Mike Akiyoshi: Is this what justice should look like? | TheUnion.com

Mike Akiyoshi: Is this what justice should look like?

Other Voices
Mike Akiyoshi

On July 31, Michael Akiyoshi was arrested by Nevada County Sheriff’s deputies for contact with a minor for the purpose of having sex.

The deputies alleged the conversation with a 15-year-old girl had been going on for weeks. They alleged further that the arrest occurred at a home on Willow Valley Road where Michael was intercepted with methamphetamine, alcohol, whipped cream and condoms. He was also accused of furnishing a controlled substance to a minor.

On Aug. 1, an article was prominently published in The Union stating all the items above along with his picture giving the reading public the impression that Michael had a weeks-long ongoing relationship with a 15-year-old girl and that he had gone to a house to meet with her for the purpose of having sex. The truth is that, in fact, there was never a young girl and that Michael was not arrested at a house. The “girl” was a police decoy and he was arrested in a parking lot. Most of the items brought there were at the urging of the decoy and all the drug charges were subsequently dropped.

Michael is a 48-year-old Asian man who regularly dates age-appropriate women and has never been accused of doing anything sexually inappropriate. He has lived in Nevada County for over 15 years and has been residing with his parents, two sisters and a 10-year-old boy (under the guardianship of his mother and father) for whom he is a mentor and big brother.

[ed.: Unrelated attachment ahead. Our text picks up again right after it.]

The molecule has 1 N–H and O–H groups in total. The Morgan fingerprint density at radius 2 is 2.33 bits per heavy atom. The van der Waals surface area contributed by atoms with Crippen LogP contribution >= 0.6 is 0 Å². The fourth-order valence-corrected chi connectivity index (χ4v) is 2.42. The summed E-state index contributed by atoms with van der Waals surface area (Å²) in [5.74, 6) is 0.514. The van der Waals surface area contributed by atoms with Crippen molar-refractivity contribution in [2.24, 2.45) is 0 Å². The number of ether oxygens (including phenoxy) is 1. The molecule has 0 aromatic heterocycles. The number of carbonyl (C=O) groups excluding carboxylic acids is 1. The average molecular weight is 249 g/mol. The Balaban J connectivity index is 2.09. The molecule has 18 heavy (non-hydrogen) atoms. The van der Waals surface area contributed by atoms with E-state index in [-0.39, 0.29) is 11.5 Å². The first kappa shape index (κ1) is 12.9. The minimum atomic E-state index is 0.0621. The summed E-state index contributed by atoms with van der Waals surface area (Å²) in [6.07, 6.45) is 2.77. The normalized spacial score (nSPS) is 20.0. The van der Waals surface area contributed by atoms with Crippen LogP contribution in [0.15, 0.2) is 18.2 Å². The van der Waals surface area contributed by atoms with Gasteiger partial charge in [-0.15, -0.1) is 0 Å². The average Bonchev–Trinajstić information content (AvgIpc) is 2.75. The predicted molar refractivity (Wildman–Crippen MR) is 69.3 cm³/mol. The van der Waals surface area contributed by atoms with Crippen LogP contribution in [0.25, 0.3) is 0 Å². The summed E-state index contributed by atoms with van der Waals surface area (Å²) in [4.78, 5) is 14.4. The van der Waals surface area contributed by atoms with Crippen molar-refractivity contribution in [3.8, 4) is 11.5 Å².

During the time of his arrest the 10-year-old has been having a difficult time adjusting to Michael not being there. While in custody he was not allowed to make a call for over three days and his car was towed, which after one day cost $465 in charges to redeem. It took over a week before he was allowed to meet with the public defender, one day before his arraignment and only because he was bailed out. This bail was originally $10,000 then raised to $60,000 and then reduced again after the prosecutor dropped the misdemeanor drug charges.

In September, Michael will go to court to confront a white prosecutor, in front of a white judge. They will attempt to convict Michael in front of “a jury of his peers” who may already have been prejudiced by a major news article furnished by the sheriff’s department, containing untruths or half-truths.

If Michael is convicted (and the District Attorney’s Office thinks they have a strong case) Michael will be unemployable, homeless (the rules of guardianship do not allow a felon living in the same house), and have the label of a sexual predator for the rest of his life. And the DA’s office will boast another win.

Is this what justice should look like? Is justice fair?

Mike Akiyoshi lives in Grass Valley.


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